Unfortunately, the film fell flat, even watched sloshed. The plot was as nonexistent as Kim Catrall's facial expressions these days. That said, so-so sex is still SEX, and the romp is worth having even without the climactic ending, or middle ... the beginning's pretty good. By the way, Sky's "cocktail couture" concoctions are available at spots like Rockwell in Los Feliz, Magnolia in Hollywood, the London Hotel and the ArcLight Bar for a limited time.
BEACH BLANKET BOHO
Jack Johnson's free concert on the Santa Monica Pier last week was as much about doing good deeds as it was about bringing sounds To The Sea (the title of his latest release). The event, put on with Heal the Bay, offered free tix to fans who volunteered time cleaning up the beach the weekend before. (And it needed it, too; HTB just released its list of beach bummers — dirtiest in Cali — and SM ranked No. 5.) Johnson attracted the expected mix of dread heads (lots of Bowersox lookalikes!), families and earthy seasiders — even "Scenester Jesus" (the robed nightlife roamer/Christ wannabe always seen at Downtown Artwalkand on Hollywood Boulevard) was there!
We joined the privileged on the pier, but the hundreds who watched the show wrapped up in blankets (it was freezing) amid the sand and surf seemed to be having the real beach ball. JJ's loose and lovely melodies — no radical departures on the new disc — may be too schmaltzy for some, but they're always heartfelt, and they couldn't have been enjoyed in a more appropriate setting. Johnson will be touring this summer, collaborating with local nonprofit groups around the world and donating profits to support environmental, art, and music education. Learn more at AllAtOnce.org.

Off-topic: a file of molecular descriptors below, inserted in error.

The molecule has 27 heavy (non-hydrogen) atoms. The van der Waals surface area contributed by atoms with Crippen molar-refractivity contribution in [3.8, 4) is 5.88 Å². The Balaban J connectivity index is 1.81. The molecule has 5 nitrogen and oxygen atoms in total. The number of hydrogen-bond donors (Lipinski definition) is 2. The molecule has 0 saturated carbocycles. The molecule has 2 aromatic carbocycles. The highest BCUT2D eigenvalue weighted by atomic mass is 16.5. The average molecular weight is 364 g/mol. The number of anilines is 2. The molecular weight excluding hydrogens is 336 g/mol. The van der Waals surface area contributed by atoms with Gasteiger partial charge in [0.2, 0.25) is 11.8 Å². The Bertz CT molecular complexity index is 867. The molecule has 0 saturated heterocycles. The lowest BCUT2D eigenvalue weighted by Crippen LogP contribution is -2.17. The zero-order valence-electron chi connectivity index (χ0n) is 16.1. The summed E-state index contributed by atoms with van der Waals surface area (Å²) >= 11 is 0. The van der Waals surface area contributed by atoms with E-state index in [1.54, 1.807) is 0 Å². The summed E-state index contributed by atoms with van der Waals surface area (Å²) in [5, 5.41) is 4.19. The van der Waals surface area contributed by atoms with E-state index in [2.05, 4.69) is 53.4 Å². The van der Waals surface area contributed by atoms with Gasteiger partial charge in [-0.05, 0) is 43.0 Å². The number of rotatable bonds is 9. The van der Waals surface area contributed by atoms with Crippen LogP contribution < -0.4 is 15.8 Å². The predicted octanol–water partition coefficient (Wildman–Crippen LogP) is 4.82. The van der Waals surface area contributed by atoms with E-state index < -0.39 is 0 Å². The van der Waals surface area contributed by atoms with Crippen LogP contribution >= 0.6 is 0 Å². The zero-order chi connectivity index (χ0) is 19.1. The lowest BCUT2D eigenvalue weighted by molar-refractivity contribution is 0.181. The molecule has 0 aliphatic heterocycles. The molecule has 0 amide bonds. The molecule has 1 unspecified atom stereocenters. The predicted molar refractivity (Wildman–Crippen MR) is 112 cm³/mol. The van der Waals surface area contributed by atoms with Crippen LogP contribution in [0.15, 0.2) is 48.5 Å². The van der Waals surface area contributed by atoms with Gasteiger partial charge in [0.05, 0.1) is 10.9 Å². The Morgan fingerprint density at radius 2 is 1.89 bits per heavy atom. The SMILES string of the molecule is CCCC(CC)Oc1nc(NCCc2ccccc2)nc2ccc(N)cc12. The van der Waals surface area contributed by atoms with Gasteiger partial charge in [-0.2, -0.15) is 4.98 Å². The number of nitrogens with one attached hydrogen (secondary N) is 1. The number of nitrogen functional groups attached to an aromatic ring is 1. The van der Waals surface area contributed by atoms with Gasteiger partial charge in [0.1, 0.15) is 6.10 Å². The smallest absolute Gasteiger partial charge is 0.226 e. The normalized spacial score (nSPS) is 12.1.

We joined the masses a lot this week, but we did end it in a decidedly homier locale (as in "What up, homies?"). Scarlett Casanova's Hang the DJs always had an underground vibe, even when it was at The Echo, and more recently at the notorious Alvarado House, but its new space — a previously unknown warehouse in the Lincoln Heights/Cypress Park area (the Ultra-Violet Social Club) — saw some of its most uninhibited raging ever. The dance-till-dawn Memorial weekend blowout debuted with DFA darling Hercules and Love Affair's Andy Butler on the decks, supported by fellow ginge-groover Aaron Castle, Daisy O'Dell and more. Late arrivals missed a psychedelic-hued dance-rock set from White Arrows, a band we've come to like more each time we see them. Their ballsy cover of The Boss' "I'm On Fire" is pretty hot, and it was especially smoldering thanks to a surprise sit-in from The Airborne Toxic Event's guitarist Steven Chen. Still, HTDJs is first and foremost about shaking ass, and the colorful crowd (a multicultured mesh of punk-cholitas, disco dudes/dykes/divas and fabulously f-d up fashion plates freakin' onstage and the floor) pretty much shattered the place. The real sex and the city? It's right here in El Lay, baby.